Most of El Greco's known paintings could have been painted by no one else. His flamboyant, ecstatic vision and his surging brushwork depicted a world in which ordinary men and women were transformed by an ethereal saintliness: they became lofty beings, dignified by his unusual sense of otherwordly grace. Events -- most of them Biblical or at least pious -- were never mere stories of happenings confined to a human realm: they trailed clouds of glory. Nativities, crucifixions, pietas, resurrections and miracles were visualized as cosmic revelations: the celestial reaches opened wide and were filled with heavenly multitudes.
On the face of it, however, "Fabula" is surprisingly untypical of his art. It has been dismissed as not much more than a glimpse of El Greco's early inclinations, scarcely connected with his later works. During the 1560s and part of the 1570s this Cretan-born painter worked in Italy, first under the tutelate of Titian, and then in Rome.
"Fabula" originated during these preparatory years and shows the clear influence of Jacopo Bassano, a Venetian painter of genre subjects which often included both peasants and candlelight effects. Two other existing versions of "Fabula," as well as some separate paintings of the central boy alone, lighting his candle, were made while the artist was still in Italy, but the example shown here, which is certainly the most complete and resolved of this treatments of the subject, was produced sometime between 1585 and 1590 -- well after he had moved to Toledo in Spain -- at a time when he was painting some of his most individual and mature pictures. So it is evident that the unknown subject of this enigmatic picture was not just an early, passing interest, but intrigued the painter over a long period, suggesting either that it was popular with clients or -- since he was apparently not short of work -- that it was, for him, a seminal and privately important study, of significance to the development of his art.
Many writers have observed the evermoving and almost eerie alternations of light and darkness that strangely characterize even his gentlest and sweetest religious paintings. It is virtually the hallmakr of his art: figures are painted in formal terms very similar to the flexuous leaping and darting of flames at night. The elongated legs and upstretched arms of the figures are like twisting tongues of fire (this is by no means a fanciful simile), and even the enveloping draperies take on a life of their own, voluminous and swirling like smoke. Conflagration seems to have provided, by association, an imagery intensely suited to the artist's restless visualization of longing and penitence , worship and revelation. It is a visual metaphor that is even carried over into the stormy landscape of his famous "View of Toledo," where the brushwork seems frantic with the contrary agitations of some great wind-wafted fire, tossed by gusts of wind.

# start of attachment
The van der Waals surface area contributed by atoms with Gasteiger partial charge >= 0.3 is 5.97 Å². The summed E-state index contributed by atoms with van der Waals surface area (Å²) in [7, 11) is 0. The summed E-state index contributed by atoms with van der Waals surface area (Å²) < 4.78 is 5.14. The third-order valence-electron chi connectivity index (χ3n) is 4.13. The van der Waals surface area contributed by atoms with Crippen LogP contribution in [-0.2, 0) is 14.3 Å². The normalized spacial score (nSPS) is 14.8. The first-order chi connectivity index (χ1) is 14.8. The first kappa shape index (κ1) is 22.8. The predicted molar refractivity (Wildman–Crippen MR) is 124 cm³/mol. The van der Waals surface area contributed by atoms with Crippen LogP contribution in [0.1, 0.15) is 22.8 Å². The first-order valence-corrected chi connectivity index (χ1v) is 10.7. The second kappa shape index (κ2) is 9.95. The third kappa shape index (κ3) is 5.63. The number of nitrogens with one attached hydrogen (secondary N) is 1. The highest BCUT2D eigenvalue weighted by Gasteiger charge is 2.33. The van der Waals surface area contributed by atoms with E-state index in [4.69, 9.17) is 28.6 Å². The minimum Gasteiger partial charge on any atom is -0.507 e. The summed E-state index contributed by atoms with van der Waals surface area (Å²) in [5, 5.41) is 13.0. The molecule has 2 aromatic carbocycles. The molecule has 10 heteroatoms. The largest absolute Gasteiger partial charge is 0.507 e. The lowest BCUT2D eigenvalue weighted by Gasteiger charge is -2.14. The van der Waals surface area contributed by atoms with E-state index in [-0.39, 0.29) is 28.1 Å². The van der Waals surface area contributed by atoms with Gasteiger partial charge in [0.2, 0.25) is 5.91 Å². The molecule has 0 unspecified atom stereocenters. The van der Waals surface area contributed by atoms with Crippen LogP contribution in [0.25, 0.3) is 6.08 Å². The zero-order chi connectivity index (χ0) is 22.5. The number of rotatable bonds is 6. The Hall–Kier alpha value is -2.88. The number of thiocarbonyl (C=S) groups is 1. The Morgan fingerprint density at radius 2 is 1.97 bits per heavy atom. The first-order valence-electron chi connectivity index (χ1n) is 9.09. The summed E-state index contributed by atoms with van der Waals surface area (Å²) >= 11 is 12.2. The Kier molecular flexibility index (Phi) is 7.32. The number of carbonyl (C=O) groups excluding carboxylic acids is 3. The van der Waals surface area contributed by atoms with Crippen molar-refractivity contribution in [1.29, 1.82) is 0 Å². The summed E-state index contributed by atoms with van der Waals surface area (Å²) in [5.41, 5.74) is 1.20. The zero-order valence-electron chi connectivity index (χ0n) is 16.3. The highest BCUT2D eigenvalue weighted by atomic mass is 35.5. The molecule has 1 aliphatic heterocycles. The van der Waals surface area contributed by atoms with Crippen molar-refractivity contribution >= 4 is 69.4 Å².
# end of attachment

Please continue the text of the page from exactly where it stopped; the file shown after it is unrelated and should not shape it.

From this point of view, the close observation of fire-effect in the "Fabula" paintings takes on a meaning in El Greco's art which could be given some consideration, though it probably shouldn't be made too weighty. It seems unlikely that El Greco's astonishing originality somehow sprang into full being without any prompting, though even serious art historians have been tempted to suggest this. Walter Friedlander, for instance, in his book "Mannerism and Anti-Mannerism in Italian Painting," describes El Greco as an artist "in whom the flame of original, true, and spiritual Mannerism again burst into life with completely unprecedented vehemence." He suggests that "Fabula" is just a rather odd genre composition from which "we can get a little light" on the subject of what his paintings might have been like had he not gone to Toledo, away from the "specifically 'modern' art movement of central Italy."
Setting aside the unexplained -- and perhaps slightly malevolent? -- subject of "Fabula" (the presence of the ape is particularly strange), what can be discerned in it is a fascination for a particular kind of light, and a particular kind of darkness, the mingling of which produced a hallucinatory and dreamlike atmosphere.It is immensely evocative, but not of any very obvious emotion or tension. What El Greco did see, however, was how the light from the burning charcoal dramatically altered ordinary forms so that they became extraordinary.
It illumines the boy's hands so that they seem elongated and mysterious. The leer on the older man's face might also be the result of this distortion. The boy's open-necked shirt almost takes on the character of fire, curving up in two flames. The painter managed to convey an unfamiliar light effect which he later found could profoundly serve expressionistic and even ecstatic ends.
At the least, this early experiment can hardly be unconnected with the inspired dream world of El Greco's maturity, alight with conflagrations real and imaginary: white flashes bursting through clouds, burning bushes, torches flaring against the night, angled sun rays piercing down to earth, auras and supernatural radiances suddenly lighting up figures and features caught and exalted by the throes of some wonderful, miraculous occurrence.